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Fun Facts About Seeing Eye Dogs

February 01, 2023

As you may know, seeing-eye dogs are pups that have been trained to guide and assist people with vision impairments, essentially acting as their eyes. A local Bourne, MA vet lists some interesting facts about these Very Good Boys in this article.

Breed

While many different breeds have been seeing-eye dogs, a few pups really excel at the job. These include the Golden Retrievers, Labrador Retrievers, and German Shepherds.

History

Seeing-eye dogs have been around much longer than you may think. In fact, an ancient Roman mural depicting a dog leading a person around was dated back to the first century AD! After World War I, they became much more common, due to the number of veterans who returned home blind. The first Seeing-eye dog in America was a German Shepherd named Buddy. He came to the states from Switzerland in 1928, with a Nashville man named Morris Frank. Soo after this, Buddy’s trainers, Frank and Dorothy Harrison Eustis, founded the first guide dog school in the U.S.

Training

Training for seeing-eye dogs starts early in puppyhood. It’s important to teach Fido good manners from the start, so he doesn’t pick up any bad habits. The training is quite rigorous. Not all pups make it. According to some estimates, only about three quarters graduate.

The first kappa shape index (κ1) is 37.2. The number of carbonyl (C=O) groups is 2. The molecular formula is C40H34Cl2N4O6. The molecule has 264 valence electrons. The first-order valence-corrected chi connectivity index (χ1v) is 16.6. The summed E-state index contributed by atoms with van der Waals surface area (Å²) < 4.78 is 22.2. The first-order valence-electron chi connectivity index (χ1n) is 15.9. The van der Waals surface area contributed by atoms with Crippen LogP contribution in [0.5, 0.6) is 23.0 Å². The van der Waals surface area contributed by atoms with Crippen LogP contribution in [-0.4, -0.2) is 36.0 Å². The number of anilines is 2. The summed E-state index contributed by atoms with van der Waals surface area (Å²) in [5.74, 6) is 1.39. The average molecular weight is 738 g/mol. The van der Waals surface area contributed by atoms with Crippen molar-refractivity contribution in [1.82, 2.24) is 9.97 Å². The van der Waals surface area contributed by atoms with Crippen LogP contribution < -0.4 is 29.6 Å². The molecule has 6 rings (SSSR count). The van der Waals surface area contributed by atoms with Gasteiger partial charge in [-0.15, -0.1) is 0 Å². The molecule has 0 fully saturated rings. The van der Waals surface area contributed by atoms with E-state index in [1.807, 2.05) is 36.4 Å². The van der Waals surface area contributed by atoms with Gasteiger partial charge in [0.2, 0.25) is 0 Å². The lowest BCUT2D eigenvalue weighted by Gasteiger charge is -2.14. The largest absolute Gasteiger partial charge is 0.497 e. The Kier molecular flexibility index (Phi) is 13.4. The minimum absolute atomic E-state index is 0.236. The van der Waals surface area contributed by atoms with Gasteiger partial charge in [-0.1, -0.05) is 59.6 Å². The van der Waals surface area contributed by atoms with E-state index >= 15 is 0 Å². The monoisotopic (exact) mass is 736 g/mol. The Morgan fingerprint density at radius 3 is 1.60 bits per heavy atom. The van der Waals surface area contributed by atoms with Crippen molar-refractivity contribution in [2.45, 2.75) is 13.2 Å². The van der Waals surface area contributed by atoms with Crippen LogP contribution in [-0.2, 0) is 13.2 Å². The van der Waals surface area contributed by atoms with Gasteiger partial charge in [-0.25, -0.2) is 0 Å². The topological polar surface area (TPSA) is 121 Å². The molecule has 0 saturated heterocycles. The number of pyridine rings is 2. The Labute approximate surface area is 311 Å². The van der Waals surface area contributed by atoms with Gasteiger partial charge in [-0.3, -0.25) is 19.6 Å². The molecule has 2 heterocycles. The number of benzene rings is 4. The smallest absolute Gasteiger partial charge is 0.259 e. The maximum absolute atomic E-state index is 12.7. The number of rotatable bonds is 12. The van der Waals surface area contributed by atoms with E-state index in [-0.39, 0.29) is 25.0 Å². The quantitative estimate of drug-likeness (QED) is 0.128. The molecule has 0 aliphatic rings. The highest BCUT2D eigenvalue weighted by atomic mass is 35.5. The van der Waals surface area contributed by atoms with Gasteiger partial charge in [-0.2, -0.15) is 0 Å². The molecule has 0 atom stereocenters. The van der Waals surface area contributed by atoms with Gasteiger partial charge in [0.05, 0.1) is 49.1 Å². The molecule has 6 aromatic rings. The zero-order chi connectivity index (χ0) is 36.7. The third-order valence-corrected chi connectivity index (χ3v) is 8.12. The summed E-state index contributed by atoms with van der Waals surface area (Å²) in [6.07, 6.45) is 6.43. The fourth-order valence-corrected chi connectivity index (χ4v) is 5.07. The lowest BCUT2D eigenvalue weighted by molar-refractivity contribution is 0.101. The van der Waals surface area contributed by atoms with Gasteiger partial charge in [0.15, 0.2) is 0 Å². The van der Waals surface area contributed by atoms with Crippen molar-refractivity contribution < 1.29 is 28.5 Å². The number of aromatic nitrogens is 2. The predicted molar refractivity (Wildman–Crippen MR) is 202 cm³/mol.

Retirement

Fido’s career as a seeing-eye dog usually lasts about 8 to 10 years. After that age, pups are into their golden years, and are ready to slow down. They are often adopted out to new families, rather than staying with their original owners. This is sad for both parties, but is ultimately for the best. A new pup will step in to assist the owner, and the retired pooch can relax and enjoy some well-deserved R&R.

Courtesy

Seeing-eye dogs are considered service dogs. They are protected by federal law, and are allowed almost anywhere humans can go. The only exceptions are places where a sterile environment must be maintained, such as some labs and hospital wards. If you happen to see a seeing-eye dog, or any other service animal, do not try to pet it or interact with it. Fido has an important job to do, and he needs to focus. In fact, it’s actually illegal to interfere with service animals.

Do you have questions about your dog’s health or care? Contact us, your local Bourne, MA animal clinic, today!


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